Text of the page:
Spear Bioinsecticide Earns EPA Green Challenge Chemistry Award
Vestaron Corporation’s bioinsecticide Spear has earned recognition from the Environmental Protection Agency via its Green Chemistry Challenge Awards Program.
Since 1996, the EPA in partnership with the American Chemical Society Green Chemistry Institute has awarded more than 100 winners for technologies that incorporate the principles of green chemistry design into chemical design, manufacture and use.
Spear bioinsecticide was recognized in the focus area of “The Design of Greener Chemicals” within the extremely competitive Small Business Division.
“We are pleased and honored to be recognized for Vestaron’s accomplishments in developing and commercializing the active ingredient in Spear bioinsecticide. For years, the use of peptide technology for pest control has been a desired but elusive goal of the crop protection industry,” said Robert Kennedy, chief scientific officer for Vestaron.
On June 16, Kennedy presented “Spear Biopesticide: A Pioneering Peptide Meeting the Efficacy Demands of Synthetics and Delivering the Safety Profile Expected from Biologics” during the 2020 Green Chemistry & Engineering Virtual Conference, available for viewing free of charge by registering at www.gcande.org/register.
Key points from the award application for Spear bioinsecticide are:
Spear is currently available in two products, Spear-T for contact control of smaller, soft-bodied insect and Spear-Lep for control of lepidopteran larvae in high-value field crops. It is the first line of insecticides using the new chemical class of cysteine rich peptides.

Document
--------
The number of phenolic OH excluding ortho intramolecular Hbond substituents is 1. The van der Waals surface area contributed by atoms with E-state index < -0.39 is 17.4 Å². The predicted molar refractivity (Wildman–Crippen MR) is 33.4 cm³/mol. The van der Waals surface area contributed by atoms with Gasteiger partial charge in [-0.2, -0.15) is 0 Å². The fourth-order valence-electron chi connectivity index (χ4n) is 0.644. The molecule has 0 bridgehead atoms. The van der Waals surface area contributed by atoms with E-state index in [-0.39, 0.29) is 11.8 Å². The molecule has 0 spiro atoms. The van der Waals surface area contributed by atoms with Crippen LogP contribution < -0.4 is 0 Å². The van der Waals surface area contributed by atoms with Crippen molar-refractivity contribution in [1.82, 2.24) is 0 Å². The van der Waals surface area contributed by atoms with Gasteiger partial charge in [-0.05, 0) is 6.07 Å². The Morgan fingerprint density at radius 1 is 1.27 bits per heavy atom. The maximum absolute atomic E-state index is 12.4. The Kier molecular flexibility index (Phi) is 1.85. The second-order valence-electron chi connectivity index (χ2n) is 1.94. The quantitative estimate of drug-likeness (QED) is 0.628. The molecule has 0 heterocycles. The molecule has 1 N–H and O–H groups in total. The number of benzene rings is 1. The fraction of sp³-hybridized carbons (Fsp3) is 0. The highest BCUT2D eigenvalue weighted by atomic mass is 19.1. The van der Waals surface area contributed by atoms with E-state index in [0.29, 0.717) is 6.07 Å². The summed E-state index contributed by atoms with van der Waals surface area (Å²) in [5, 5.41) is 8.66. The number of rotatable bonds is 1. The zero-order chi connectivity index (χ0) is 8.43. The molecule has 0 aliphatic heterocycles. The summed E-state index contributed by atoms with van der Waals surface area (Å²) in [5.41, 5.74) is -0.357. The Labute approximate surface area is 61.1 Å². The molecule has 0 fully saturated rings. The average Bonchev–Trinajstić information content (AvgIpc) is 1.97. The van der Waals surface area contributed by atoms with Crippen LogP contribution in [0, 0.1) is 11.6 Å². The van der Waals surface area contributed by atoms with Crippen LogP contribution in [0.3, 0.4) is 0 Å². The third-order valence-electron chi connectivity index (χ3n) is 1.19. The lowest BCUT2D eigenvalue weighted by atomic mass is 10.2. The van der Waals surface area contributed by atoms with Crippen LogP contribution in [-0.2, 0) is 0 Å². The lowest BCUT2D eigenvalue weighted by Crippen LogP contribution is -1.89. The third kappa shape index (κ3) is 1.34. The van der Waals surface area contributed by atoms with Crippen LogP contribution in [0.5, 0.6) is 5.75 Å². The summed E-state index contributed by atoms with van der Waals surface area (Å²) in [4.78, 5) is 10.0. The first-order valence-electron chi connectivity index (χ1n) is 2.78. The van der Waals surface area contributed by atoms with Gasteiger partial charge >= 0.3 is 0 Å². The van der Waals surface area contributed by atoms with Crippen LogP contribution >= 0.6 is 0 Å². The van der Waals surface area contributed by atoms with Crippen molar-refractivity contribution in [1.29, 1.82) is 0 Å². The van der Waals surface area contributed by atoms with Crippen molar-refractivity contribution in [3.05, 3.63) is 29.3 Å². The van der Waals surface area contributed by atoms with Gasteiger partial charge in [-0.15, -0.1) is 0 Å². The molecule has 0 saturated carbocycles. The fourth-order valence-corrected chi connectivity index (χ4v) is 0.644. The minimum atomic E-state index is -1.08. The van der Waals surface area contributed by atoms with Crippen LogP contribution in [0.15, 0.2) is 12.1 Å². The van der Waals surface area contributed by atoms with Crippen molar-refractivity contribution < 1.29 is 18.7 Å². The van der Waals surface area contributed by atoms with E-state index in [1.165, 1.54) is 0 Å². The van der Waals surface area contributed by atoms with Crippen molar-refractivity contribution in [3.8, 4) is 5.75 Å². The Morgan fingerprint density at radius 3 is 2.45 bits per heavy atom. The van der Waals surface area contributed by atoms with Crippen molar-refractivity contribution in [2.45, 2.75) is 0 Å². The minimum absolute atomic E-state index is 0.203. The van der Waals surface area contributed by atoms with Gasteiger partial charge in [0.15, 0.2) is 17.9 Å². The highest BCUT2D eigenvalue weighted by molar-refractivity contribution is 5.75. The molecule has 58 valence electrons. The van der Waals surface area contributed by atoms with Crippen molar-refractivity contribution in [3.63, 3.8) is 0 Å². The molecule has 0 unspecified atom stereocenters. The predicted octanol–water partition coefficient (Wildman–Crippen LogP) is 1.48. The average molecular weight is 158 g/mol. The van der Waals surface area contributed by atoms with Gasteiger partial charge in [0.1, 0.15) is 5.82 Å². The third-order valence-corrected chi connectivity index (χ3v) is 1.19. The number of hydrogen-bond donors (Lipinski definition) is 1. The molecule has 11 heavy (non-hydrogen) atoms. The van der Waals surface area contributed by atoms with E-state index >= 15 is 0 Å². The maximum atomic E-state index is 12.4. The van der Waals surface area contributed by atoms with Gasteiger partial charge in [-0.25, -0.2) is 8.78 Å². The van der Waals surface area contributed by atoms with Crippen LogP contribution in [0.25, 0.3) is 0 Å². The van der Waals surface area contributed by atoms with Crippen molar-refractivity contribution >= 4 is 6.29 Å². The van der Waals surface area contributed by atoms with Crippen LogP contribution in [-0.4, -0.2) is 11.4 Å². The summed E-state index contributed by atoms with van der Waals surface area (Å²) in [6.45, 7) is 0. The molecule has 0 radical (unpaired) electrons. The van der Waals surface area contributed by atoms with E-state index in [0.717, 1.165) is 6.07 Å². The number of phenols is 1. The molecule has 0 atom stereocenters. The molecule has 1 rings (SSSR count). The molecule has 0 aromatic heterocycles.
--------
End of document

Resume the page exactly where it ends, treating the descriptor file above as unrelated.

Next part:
Vestaron has surmounted three key hurdles that hindered previous efforts in peptide insecticide development: 1) development of cost-efficient manufacturing; 2) formulation for oral availability in pests; and 3) EPA regulatory approval.
Spear operates by a new mode of action, recognized by a scientific panel with a new neuromuscular IRAC code (Group 32), that immediately addresses insecticide resistance to current synthetic insecticides. The peptide is active against a broad range of insect orders including Diptera, Coleoptera, Lepidoptera and Orthoptera.
As required by the EPA, Spear was subjected to acute toxicological tests to confirm both effectiveness as an insecticide and safety to non-target organisms, including adult honey bees. This validates Spear’s role as an alternative to insecticides like the neonicotinoids that are increasingly subject to restrictions on treating flowering plants.
For more information about Spear, go to www.vestaron.com.